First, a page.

From Goldcore:

Markets have recovered somewhat from the recent sharp sell offs despite the worsening nuclear situation in Japan. Gold and silver have made very tentative gains from the falls seen yesterday as commodity and equity markets (and the Nikkei in particular) have stabilised somewhat after the recent sharp falls.

Precious metals experienced margin-related selling yesterday as traders on the COMEX liquidated contracts. This again shows gold's benefit as an important source of liquidity to financial markets in a crisis.

Today could see further selling on the COMEX, but physical demand for bullion remains robust with continuing safe haven demand due to geopolitical, macroeconomic and now real environmental concerns.

While gold and silver fell by more than 2% and 4% respectively yesterday, physical demand remains very robust - particularly in Asia. Premiums on gold bars in Shanghai were quoted at $5.43 over spot yesterday and Indian ex duty bullion bar premiums were $5.16 (London AM fix) and $4.08 (London AM fix). In Vietnam gold traded at $33.08 premium to world gold.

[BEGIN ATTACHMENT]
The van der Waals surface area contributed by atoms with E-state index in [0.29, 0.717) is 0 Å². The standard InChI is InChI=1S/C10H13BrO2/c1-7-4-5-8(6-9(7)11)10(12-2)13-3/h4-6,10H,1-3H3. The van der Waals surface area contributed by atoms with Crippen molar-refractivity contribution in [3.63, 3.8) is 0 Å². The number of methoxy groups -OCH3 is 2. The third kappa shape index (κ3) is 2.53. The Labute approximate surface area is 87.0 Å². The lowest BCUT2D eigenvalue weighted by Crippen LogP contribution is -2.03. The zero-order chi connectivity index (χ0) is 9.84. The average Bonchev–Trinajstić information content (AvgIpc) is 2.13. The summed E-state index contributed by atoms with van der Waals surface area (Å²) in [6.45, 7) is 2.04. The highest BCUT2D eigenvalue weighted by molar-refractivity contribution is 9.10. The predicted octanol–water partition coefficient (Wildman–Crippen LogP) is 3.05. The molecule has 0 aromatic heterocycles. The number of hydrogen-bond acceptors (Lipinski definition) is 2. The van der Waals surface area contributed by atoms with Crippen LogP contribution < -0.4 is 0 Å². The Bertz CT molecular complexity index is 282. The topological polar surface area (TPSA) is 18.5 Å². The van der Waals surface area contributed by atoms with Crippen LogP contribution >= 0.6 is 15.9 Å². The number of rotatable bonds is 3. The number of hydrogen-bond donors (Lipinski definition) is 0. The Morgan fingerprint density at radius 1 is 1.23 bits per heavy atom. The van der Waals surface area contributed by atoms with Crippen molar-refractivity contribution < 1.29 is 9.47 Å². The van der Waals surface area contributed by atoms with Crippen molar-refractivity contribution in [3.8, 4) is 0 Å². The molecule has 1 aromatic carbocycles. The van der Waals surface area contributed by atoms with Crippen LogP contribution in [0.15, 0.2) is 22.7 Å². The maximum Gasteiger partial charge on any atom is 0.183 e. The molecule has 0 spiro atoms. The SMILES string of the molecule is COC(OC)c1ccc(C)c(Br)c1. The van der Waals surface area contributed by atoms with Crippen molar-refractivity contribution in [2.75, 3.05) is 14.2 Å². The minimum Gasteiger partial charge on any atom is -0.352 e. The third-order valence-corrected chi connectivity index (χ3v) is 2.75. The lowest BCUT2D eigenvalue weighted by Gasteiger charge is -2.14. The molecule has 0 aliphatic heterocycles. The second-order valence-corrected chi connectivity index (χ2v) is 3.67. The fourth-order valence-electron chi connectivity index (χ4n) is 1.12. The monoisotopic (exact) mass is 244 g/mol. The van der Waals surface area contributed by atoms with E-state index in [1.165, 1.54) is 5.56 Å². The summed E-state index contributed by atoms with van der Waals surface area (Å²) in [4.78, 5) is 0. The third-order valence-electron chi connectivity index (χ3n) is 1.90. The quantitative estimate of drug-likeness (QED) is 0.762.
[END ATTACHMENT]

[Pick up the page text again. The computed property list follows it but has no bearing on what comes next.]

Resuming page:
While Singapore spot prices remained at $1.00 over world gold, one dealer told Reuters that "supplies are still limited". In Hong Kong, premiums for gold bars were offered in a wide range from 90 cents over spot London prices to as high as $1.70. Reuters comments that this is "reflecting an illiquid market".

Premiums on silver eagles (1 ounce) in the wholesale market have been rising gradually in recent days which suggests that the surge in demand seen for silver bullion coins (partly due to Max Keiser's 'buy silver' campaign) continues and may be leading to a less liquid market for silver bullion coins.

Japan is struggling to avert a full blown nuclear meltdown and it is highly imprudent to suggest that there will not be serious economic ramifications from the tragedy.

It is already leading to further currency debasement with the Japanese having injected trillions of yen into markets in recent days and further damaging their already precarious national balance sheet. Japan doubled an asset-purchase program to 10 trillion yen ($124 billion) on March on